The urge for self-preservation, self-extension, and self-growth is the state of any living thing...there comes a moment in the childhood of our biological offspring when their childish selfish nature confronts us, and we have ot acknowledge that they have their own agenda (sic)... Collectively we are at one of these moments with the technium...At a macroscale, the technium is following its inevitable progression. Yet at the microscale, volition rules. Our choice is to align ourselves with this direction, to expand choice and possibilities for everyone and everything, and to play out the details with grace and beauty. Or we can choose (unwisely, I believe) to resist (p187)

It's odd that more reasonable efforts to redirect technology are given short shrift, given that Kelly was an editor of the Whole Earth Catalog, which advanced the idea that you could repurpose and redirect technology for alternative purposes. I guess his later career at Wired has overridden that...but he does run a site called Cool Tools which is very close in spirit to the old WEC, so he hasn't abandoned that ethos (in fairness, Kelly does discuss his personal transition from low to high tech).

The fourth part of the book is an effort to characterize the nature of the inevitable progress of technology. "Technology wants what life wants" which is "increasing efficiency, increasing opportunity, increasing emergence, increasing complexity...increasing freedom, increasing mutualism increasing beauty... " (p 270). This is the point where things skidded off the road and into the gauzy, light-filled realm of heaven for me. I've been a technologist all my life, and while I certainly believe in the wonderful things it can do and the beauty it embody, I can't take such a rosy view. Technology is not just your iPhone and Facebook, it's hydrogen bombs, ecological disaster, and the constant radical undermining of human values. It's not just those either, of course, but to consider one side without the other can't be done if you are trying to get an honest picture of the technosphere. It's the same as with biological life, which for all its beauty has no particular interest in your personal well-being and contains many "wanters" that treat humans as so much raw material, from mountain lions to malaria parasites.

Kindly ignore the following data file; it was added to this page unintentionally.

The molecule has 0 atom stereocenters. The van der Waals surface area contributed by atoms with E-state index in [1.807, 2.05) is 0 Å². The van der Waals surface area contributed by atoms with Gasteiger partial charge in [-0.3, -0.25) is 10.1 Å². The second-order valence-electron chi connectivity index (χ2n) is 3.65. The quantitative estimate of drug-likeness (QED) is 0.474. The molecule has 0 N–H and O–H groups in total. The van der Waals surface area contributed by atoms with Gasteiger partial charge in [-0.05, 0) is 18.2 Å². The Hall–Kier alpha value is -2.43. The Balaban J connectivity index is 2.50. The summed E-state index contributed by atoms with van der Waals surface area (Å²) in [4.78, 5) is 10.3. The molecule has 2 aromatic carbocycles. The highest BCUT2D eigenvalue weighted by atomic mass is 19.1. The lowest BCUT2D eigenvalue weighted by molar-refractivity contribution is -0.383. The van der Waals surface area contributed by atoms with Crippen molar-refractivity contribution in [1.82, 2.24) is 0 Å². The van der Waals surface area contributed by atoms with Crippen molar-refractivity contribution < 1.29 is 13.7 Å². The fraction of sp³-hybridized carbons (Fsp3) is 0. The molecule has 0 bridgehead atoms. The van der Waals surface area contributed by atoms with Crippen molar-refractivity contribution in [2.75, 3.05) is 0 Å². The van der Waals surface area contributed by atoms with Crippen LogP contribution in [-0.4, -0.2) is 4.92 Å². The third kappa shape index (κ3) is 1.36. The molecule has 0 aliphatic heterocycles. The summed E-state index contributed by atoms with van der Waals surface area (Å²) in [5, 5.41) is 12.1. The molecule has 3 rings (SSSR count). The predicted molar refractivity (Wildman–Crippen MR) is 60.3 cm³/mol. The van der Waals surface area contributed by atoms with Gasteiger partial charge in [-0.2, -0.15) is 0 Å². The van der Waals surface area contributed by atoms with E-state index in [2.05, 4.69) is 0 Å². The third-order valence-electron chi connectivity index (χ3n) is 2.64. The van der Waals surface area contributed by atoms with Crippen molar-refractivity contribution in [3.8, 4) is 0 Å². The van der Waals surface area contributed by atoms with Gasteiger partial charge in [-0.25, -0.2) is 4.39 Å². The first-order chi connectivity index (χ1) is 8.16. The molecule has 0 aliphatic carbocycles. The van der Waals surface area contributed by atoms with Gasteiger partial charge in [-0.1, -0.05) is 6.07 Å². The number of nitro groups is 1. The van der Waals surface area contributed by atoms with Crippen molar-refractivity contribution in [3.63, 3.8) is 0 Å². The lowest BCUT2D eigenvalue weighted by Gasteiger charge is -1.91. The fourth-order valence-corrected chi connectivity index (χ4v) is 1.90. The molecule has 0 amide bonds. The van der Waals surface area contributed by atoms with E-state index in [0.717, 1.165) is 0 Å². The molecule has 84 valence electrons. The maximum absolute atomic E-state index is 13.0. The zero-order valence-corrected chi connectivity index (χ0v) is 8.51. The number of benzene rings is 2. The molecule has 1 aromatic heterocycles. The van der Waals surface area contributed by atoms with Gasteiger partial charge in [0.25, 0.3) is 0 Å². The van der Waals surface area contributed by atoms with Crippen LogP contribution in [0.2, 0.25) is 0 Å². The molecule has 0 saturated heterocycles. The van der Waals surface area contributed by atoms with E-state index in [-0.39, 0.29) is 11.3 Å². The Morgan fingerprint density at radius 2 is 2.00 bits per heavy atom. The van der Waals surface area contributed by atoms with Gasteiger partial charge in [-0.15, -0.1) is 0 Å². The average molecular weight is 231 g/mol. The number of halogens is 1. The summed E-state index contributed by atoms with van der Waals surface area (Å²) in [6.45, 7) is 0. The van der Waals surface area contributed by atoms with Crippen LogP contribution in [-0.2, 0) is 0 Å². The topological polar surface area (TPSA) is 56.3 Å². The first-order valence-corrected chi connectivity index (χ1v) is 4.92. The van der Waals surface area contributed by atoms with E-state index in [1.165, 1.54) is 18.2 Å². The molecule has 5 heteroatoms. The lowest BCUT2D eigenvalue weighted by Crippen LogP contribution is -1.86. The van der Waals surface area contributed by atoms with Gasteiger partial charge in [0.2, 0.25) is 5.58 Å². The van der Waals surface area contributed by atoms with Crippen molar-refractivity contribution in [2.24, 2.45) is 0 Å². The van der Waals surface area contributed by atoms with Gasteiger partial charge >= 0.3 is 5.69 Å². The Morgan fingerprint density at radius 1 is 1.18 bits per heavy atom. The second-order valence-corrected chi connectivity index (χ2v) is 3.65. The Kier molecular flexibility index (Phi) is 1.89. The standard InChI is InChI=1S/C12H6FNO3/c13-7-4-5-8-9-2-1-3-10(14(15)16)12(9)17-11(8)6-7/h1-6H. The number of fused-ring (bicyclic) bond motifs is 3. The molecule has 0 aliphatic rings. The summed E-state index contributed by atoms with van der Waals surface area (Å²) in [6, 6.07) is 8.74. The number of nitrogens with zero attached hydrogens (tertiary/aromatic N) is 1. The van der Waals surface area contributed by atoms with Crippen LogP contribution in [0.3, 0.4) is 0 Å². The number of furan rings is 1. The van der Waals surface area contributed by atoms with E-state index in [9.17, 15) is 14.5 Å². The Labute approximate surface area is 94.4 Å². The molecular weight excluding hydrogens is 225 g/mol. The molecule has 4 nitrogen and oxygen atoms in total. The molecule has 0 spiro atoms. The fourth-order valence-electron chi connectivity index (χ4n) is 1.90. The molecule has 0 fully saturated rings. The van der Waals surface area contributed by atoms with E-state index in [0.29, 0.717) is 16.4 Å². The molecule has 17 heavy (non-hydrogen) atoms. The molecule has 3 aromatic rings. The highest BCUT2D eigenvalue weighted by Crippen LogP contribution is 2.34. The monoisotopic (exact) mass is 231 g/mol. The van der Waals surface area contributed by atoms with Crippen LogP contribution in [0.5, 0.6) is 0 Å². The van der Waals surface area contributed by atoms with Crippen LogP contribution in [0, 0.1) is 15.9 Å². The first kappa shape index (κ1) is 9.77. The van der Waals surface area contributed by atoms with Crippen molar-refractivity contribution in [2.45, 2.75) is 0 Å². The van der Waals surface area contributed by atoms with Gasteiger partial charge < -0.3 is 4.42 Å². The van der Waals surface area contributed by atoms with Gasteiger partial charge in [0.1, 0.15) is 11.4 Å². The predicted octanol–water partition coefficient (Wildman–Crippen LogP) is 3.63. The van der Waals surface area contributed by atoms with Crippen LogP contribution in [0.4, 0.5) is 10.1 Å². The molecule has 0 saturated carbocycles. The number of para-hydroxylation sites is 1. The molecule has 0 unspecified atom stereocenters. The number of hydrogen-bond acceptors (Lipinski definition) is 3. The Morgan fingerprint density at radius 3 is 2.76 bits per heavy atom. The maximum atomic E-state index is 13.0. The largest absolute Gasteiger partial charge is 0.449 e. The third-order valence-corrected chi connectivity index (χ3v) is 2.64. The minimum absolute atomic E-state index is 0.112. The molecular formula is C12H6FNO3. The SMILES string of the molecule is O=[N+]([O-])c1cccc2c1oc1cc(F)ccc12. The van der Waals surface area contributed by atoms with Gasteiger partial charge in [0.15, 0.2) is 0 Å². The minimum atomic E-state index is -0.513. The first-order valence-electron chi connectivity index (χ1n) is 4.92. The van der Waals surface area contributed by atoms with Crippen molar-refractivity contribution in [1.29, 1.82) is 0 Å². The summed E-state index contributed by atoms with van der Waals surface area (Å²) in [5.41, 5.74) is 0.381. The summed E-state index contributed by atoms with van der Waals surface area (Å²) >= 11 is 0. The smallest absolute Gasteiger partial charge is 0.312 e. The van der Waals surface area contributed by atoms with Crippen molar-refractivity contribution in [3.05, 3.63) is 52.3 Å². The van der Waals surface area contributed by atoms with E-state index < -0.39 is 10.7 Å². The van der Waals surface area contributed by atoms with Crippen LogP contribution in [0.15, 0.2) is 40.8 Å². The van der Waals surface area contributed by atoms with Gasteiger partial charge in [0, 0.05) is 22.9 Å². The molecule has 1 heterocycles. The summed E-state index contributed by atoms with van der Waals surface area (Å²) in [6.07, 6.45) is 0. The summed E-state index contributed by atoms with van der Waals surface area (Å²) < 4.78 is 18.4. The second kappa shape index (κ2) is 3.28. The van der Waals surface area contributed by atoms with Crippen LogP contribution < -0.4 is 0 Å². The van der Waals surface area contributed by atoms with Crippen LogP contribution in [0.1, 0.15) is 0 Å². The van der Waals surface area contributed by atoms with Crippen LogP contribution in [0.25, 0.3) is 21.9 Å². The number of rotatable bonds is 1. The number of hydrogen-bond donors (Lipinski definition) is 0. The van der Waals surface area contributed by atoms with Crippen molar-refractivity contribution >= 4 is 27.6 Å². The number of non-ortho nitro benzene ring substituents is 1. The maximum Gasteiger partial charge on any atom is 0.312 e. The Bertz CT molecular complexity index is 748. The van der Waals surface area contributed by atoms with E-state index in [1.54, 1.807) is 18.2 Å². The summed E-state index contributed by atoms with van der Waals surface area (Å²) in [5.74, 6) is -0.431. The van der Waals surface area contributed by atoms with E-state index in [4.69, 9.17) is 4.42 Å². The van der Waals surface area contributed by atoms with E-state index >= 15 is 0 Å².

Kelly is not oblivious to the possible downsides of technology, of course. But when it comes time to tot up the good vs the bad, it comes down to this: